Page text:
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Successful surgical management of New Onset Refractory Status Epilepticus (NORSE) presenting with gelastic seizures in a 3 year old girl. Epilepsy Behav Case Rep 2017;8:18-26 PMID: 28725554 PMCID: PMC5501888

Pubmed ID

28725554

DOI

10.1016/j.ebcr.2017.05.002

Abstract

Gelastic seizures (GS) are typically associated with hypothalamic hamartomas and present during childhood. However it is now known that GS can be found in focal epilepsies arising from other regions in the brain, including mesial and neocortical frontal, temporal and parietal regions. GS have rarely been described as the presenting manifestation of New Onset Refractory Status Epilepticus (NORSE). In this article we describe a previously healthy 3-year-old who presented with an explosive onset of GS that were refractory to multiple anti-seizure medications. These seizures arose from the right frontal region. An extensive metabolic and immunological evaluation was negative. Her brain magnetic resonance imaging (MRI) was negative, however the Positron Emission Tomography (PET) scan showed a hypermetabolic region in the right frontal inferior gyrus. She underwent a depth electrode evaluation that revealed a widespread irritative zone involving the PET "lesion" as well as mesial and neocortical regions in the right frontal lobe. The seizure onset zone was widespread and non-localizable. However the GS were associated with a clear ictal epileptiform discharge on invasive EEG arising from the depth of the superior frontal gyrus, which was not overlapping with the PET hypermetabolic region. She underwent a right frontal lobectomy sparing the primary motor region in the pre-central gyrus. She has remained seizure free for 15 months since. The pathological analysis showed focal cortical dysplasia type II in the region of the PET scan hypermetabolism. This case expands the clinical spectrum of GS to include cases of NORSE. Additionally the case highlights the role of resective surgery in GS presenting as NORSE and the potentially excellent outcome that can be achieved by early intervention.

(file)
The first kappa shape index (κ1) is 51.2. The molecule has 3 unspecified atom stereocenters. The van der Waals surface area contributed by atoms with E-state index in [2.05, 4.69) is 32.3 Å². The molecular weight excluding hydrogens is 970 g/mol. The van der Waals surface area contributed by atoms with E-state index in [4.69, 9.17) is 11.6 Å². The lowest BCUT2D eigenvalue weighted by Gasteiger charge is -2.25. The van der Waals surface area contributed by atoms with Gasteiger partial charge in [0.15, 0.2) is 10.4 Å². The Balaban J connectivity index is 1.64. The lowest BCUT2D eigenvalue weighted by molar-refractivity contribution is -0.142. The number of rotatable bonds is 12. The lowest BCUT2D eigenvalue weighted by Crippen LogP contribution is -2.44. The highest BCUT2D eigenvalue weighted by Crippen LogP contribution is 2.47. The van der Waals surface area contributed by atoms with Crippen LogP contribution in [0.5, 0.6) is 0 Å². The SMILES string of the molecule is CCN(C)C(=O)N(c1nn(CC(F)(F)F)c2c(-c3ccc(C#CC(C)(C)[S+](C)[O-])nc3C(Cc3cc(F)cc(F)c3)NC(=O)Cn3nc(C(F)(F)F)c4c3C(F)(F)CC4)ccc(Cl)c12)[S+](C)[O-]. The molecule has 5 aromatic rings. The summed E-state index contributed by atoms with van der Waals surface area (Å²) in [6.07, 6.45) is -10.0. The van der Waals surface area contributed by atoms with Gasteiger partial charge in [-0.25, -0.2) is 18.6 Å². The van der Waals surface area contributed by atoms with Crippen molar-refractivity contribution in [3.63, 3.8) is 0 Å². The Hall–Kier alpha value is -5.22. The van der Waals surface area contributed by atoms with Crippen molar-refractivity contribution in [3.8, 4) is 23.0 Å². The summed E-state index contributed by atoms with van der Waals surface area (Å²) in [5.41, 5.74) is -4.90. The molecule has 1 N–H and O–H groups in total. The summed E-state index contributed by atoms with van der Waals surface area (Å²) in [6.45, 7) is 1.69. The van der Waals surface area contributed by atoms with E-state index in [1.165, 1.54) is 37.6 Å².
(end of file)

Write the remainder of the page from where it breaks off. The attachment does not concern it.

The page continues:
Author List

Marashly A, Lew S, Koop J

Authors

Jennifer I. Koop Olsta PhD Associate Professor in the Neurology department at Medical College of Wisconsin
Sean Lew MD Chief, Professor in the Neurosurgery department at Medical College of Wisconsin
Ahmad Marashly MD Assistant Professor in the Neurology department at Medical College of Wisconsin




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